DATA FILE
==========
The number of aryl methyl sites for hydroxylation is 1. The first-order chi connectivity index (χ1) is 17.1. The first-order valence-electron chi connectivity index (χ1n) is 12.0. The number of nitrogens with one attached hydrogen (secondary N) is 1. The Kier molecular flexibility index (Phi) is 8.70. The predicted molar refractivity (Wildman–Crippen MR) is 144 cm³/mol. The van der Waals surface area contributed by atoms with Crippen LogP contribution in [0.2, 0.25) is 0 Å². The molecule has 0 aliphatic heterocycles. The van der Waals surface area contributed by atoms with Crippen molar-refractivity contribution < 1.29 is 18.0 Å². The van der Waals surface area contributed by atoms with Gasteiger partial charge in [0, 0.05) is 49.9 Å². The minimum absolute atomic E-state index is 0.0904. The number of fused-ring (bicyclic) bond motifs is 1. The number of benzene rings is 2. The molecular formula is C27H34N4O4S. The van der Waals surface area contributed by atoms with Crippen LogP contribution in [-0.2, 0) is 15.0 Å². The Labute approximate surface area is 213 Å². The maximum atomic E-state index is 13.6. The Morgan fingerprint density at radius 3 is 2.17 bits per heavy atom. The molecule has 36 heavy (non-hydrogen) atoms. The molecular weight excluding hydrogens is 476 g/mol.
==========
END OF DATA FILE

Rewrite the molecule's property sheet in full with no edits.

The number of aryl methyl sites for hydroxylation is 1. The first-order chi connectivity index (χ1) is 17.1. The first-order valence-electron chi connectivity index (χ1n) is 12.0. The number of nitrogens with one attached hydrogen (secondary N) is 1. The Kier molecular flexibility index (Phi) is 8.70. The predicted molar refractivity (Wildman–Crippen MR) is 144 cm³/mol. The van der Waals surface area contributed by atoms with Crippen LogP contribution in [0.2, 0.25) is 0 Å². The molecule has 0 aliphatic heterocycles. The van der Waals surface area contributed by atoms with Crippen molar-refractivity contribution < 1.29 is 18.0 Å². The van der Waals surface area contributed by atoms with Gasteiger partial charge in [0, 0.05) is 49.9 Å². The minimum absolute atomic E-state index is 0.0904. The number of fused-ring (bicyclic) bond motifs is 1. The number of benzene rings is 2. The molecular formula is C27H34N4O4S. The van der Waals surface area contributed by atoms with Crippen LogP contribution in [-0.2, 0) is 15.0 Å². The Labute approximate surface area is 213 Å². The maximum atomic E-state index is 13.6. The Morgan fingerprint density at radius 3 is 2.17 bits per heavy atom. The molecule has 36 heavy (non-hydrogen) atoms. The molecular weight excluding hydrogens is 476 g/mol.